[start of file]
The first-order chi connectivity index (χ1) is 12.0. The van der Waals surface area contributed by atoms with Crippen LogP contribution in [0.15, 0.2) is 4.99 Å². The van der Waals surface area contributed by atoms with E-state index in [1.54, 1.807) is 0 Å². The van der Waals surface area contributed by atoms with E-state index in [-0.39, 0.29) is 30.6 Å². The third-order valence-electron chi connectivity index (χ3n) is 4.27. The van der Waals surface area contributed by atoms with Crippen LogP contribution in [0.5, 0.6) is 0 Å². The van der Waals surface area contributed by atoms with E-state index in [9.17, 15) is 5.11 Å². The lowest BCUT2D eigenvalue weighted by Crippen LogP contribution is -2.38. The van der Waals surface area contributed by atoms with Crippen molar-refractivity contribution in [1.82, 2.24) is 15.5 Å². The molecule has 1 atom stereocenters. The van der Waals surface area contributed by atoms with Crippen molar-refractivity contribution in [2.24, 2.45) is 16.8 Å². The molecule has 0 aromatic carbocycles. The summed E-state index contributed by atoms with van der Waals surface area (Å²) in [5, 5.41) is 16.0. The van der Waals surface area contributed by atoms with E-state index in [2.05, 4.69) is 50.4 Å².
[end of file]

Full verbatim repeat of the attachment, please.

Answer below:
The first-order chi connectivity index (χ1) is 12.0. The van der Waals surface area contributed by atoms with Crippen LogP contribution in [0.15, 0.2) is 4.99 Å². The van der Waals surface area contributed by atoms with E-state index in [1.54, 1.807) is 0 Å². The van der Waals surface area contributed by atoms with E-state index in [-0.39, 0.29) is 30.6 Å². The third-order valence-electron chi connectivity index (χ3n) is 4.27. The van der Waals surface area contributed by atoms with Crippen LogP contribution in [0.5, 0.6) is 0 Å². The van der Waals surface area contributed by atoms with E-state index in [9.17, 15) is 5.11 Å². The lowest BCUT2D eigenvalue weighted by Crippen LogP contribution is -2.38. The van der Waals surface area contributed by atoms with Crippen molar-refractivity contribution in [1.82, 2.24) is 15.5 Å². The molecule has 1 atom stereocenters. The van der Waals surface area contributed by atoms with Crippen molar-refractivity contribution in [2.24, 2.45) is 16.8 Å². The molecule has 0 aromatic carbocycles. The summed E-state index contributed by atoms with van der Waals surface area (Å²) in [5, 5.41) is 16.0. The van der Waals surface area contributed by atoms with E-state index in [2.05, 4.69) is 50.4 Å².